By now, most of us know the signs of burnout: loss of motivation for the job, minor illness, listlessness and feeling down, a bad attitude toward work, needless squabbles with coworkers and bosses, and a feeling that every day we go to work is another miserable, boring day closer to retirement.
What happens when burnout goes beyond these common symptoms and our solutions and the advice of others don’t work? That’s the point at which people are burned up and the symptoms of their burn up can be very serious mental health issues that show themselves in depression, panic attacks, very heavy drinking, use of legal and illegal drugs, long-term health problems, and quitting a job with no thought to what will take its place or who will pay the bills. Burn up has ended more than a few careers and using it as a reason to stop working often results in boredom and a desire to work again when the symptoms subside but with fewer options left.
Christine Maslach and Michael Leiter (Maslach, C. & Leiter, M.P. The truth about burnout. New York. Jossey-Bass, 1997) note that the end signs of having moved beyond burnout and are approaching burn up include the following:
- A feeling of inner emptiness that may be filled by overeating, dangerous sexual behavior, heavy drinking, and drug use.
- Feeling hopeless, indifferent, exhausted, and clinically depressed.
- Physical and emotional collapse with potential for self-destructive behavior including suicide, taking dangerous risks, and complete withdrawal from family, friends, and loved ones.
We usually reach the point of being burned up when we try and tough out unpleasant work-related situations without an effective strategy. We ignore the signs of unhappiness, make excuses for the miserable way we feel on the job, justify staying on the job with any number of reasons, and gradually fall into a downward spiral where our motivation to change the situation is gone and, running on fumes becomes running on empty. What should we do about it?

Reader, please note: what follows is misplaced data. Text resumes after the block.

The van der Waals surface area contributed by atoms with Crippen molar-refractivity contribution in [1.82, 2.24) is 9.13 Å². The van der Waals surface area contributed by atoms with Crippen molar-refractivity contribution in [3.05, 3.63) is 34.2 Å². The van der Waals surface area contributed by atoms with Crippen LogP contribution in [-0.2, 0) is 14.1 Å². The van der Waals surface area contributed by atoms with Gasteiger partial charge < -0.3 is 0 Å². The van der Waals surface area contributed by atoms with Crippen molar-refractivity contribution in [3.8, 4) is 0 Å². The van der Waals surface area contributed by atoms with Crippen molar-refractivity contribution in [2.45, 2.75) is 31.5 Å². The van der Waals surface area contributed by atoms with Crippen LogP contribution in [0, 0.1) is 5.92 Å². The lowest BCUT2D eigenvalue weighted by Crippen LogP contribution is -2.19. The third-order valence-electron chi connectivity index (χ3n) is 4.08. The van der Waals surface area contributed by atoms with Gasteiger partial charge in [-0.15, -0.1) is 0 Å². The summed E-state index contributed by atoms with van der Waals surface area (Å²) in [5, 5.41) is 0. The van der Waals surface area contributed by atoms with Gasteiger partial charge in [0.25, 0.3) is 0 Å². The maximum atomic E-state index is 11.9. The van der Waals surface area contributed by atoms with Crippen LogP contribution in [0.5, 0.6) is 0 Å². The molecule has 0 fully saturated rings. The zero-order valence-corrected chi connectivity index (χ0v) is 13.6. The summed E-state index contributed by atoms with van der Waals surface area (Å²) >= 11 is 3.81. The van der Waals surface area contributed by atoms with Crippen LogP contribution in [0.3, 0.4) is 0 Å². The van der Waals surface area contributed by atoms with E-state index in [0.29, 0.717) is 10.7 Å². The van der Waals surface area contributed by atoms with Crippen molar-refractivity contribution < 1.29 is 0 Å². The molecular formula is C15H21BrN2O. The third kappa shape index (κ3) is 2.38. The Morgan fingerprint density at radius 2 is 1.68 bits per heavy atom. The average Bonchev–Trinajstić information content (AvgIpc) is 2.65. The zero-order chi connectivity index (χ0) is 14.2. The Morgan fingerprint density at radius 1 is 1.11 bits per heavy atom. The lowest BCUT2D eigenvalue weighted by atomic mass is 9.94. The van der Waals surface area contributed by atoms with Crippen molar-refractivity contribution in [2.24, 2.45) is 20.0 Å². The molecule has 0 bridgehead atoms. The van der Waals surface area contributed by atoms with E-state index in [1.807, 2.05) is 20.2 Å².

In my e-therapy practice using Skype, emails, phone calls and suggested readings, I’ve worked with a number of burned up people. They rightly diagnose the severe malaise they feel and recognize that it’s become a serious hindrance to their own happiness. Doing something about it is another story.
Ward Evans (his name has been changed) is a 58 year-old tenured university professor. Three years ago, he began to realize that student behavior in the classroom was distracting him. That behavior included texting, Skyping, emails, falling asleep in class, talking to other students while he tried to lecture, arguing with the instructor over grades, eating in class, passing notes, and any of a number of behaviors that are unfortunately common in many American higher education classrooms.
As his distraction and annoyance began to show publically, his teaching evaluations began to decline and he was threatened with a poor overall rating in his next performance review. Many universities require yearly evaluations of all faculty members, tenured or not. If problems aren’t addressed, a tenured professor can be terminated. Ward believed that he would be fired and what became a strong annoyance moved into panic attacks at the thought of going before a class. To lessen his anxiety he began to drink heavily before class, which led to even more serious concerns about his performance.
I referred him to a psychiatrist for a second opinion and possible medication. Antianxiety medication didn’t help and after three months of watching Ward deteriorate even more, the psychiatrist said that he needed to get out of teaching and search for another type of work. I concurred.
The psychiatrist wrote a letter to his university saying that Ward was seriously troubled, and, in his opinion, needed to take a paid medical leave of absence. It was granted for a semester.
During the leave I worked with Ward to consider other options. They included seeking a non-teaching research position at his current university so that he wouldn’t lose his benefits, applying for research positions elsewhere including the private non-university sector, and perhaps taking early retirement supported by savings, a university pension, and social security disability.